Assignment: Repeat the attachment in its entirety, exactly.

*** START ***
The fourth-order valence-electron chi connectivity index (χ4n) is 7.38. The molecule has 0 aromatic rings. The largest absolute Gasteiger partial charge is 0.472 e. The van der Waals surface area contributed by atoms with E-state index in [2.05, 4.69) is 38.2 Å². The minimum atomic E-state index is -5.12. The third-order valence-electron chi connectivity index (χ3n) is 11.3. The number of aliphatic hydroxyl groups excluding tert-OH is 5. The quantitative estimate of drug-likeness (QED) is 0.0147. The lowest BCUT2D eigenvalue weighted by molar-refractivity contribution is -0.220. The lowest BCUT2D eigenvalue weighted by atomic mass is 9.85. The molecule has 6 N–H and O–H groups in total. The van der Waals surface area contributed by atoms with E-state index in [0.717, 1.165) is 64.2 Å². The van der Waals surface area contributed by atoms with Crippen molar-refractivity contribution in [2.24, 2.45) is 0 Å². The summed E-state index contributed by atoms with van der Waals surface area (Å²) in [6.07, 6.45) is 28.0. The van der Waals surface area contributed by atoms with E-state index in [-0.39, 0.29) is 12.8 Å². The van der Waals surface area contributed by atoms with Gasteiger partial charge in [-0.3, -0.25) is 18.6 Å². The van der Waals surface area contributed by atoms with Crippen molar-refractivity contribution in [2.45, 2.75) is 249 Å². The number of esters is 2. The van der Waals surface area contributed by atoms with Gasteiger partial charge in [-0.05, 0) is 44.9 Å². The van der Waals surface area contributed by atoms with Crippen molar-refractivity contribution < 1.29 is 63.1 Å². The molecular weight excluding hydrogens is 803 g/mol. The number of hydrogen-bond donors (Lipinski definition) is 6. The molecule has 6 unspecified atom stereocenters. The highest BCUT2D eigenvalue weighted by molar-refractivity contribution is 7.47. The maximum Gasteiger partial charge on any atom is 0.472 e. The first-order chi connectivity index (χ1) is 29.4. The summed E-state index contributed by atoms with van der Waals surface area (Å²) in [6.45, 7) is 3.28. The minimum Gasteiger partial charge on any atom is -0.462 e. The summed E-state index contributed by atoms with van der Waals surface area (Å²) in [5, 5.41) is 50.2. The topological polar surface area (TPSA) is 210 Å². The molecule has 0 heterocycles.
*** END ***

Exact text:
The fourth-order valence-electron chi connectivity index (χ4n) is 7.38. The molecule has 0 aromatic rings. The largest absolute Gasteiger partial charge is 0.472 e. The van der Waals surface area contributed by atoms with E-state index in [2.05, 4.69) is 38.2 Å². The minimum atomic E-state index is -5.12. The third-order valence-electron chi connectivity index (χ3n) is 11.3. The number of aliphatic hydroxyl groups excluding tert-OH is 5. The quantitative estimate of drug-likeness (QED) is 0.0147. The lowest BCUT2D eigenvalue weighted by molar-refractivity contribution is -0.220. The lowest BCUT2D eigenvalue weighted by atomic mass is 9.85. The molecule has 6 N–H and O–H groups in total. The van der Waals surface area contributed by atoms with E-state index in [0.717, 1.165) is 64.2 Å². The van der Waals surface area contributed by atoms with Crippen molar-refractivity contribution in [2.24, 2.45) is 0 Å². The summed E-state index contributed by atoms with van der Waals surface area (Å²) in [6.07, 6.45) is 28.0. The van der Waals surface area contributed by atoms with E-state index in [-0.39, 0.29) is 12.8 Å². The van der Waals surface area contributed by atoms with Gasteiger partial charge in [-0.3, -0.25) is 18.6 Å². The van der Waals surface area contributed by atoms with Crippen molar-refractivity contribution in [2.45, 2.75) is 249 Å². The number of esters is 2. The van der Waals surface area contributed by atoms with Gasteiger partial charge in [-0.05, 0) is 44.9 Å². The van der Waals surface area contributed by atoms with Crippen molar-refractivity contribution < 1.29 is 63.1 Å². The molecular weight excluding hydrogens is 803 g/mol. The number of hydrogen-bond donors (Lipinski definition) is 6. The molecule has 6 unspecified atom stereocenters. The highest BCUT2D eigenvalue weighted by molar-refractivity contribution is 7.47. The maximum Gasteiger partial charge on any atom is 0.472 e. The first-order chi connectivity index (χ1) is 29.4. The summed E-state index contributed by atoms with van der Waals surface area (Å²) in [6.45, 7) is 3.28. The minimum Gasteiger partial charge on any atom is -0.462 e. The summed E-state index contributed by atoms with van der Waals surface area (Å²) in [5, 5.41) is 50.2. The topological polar surface area (TPSA) is 210 Å². The molecule has 0 heterocycles.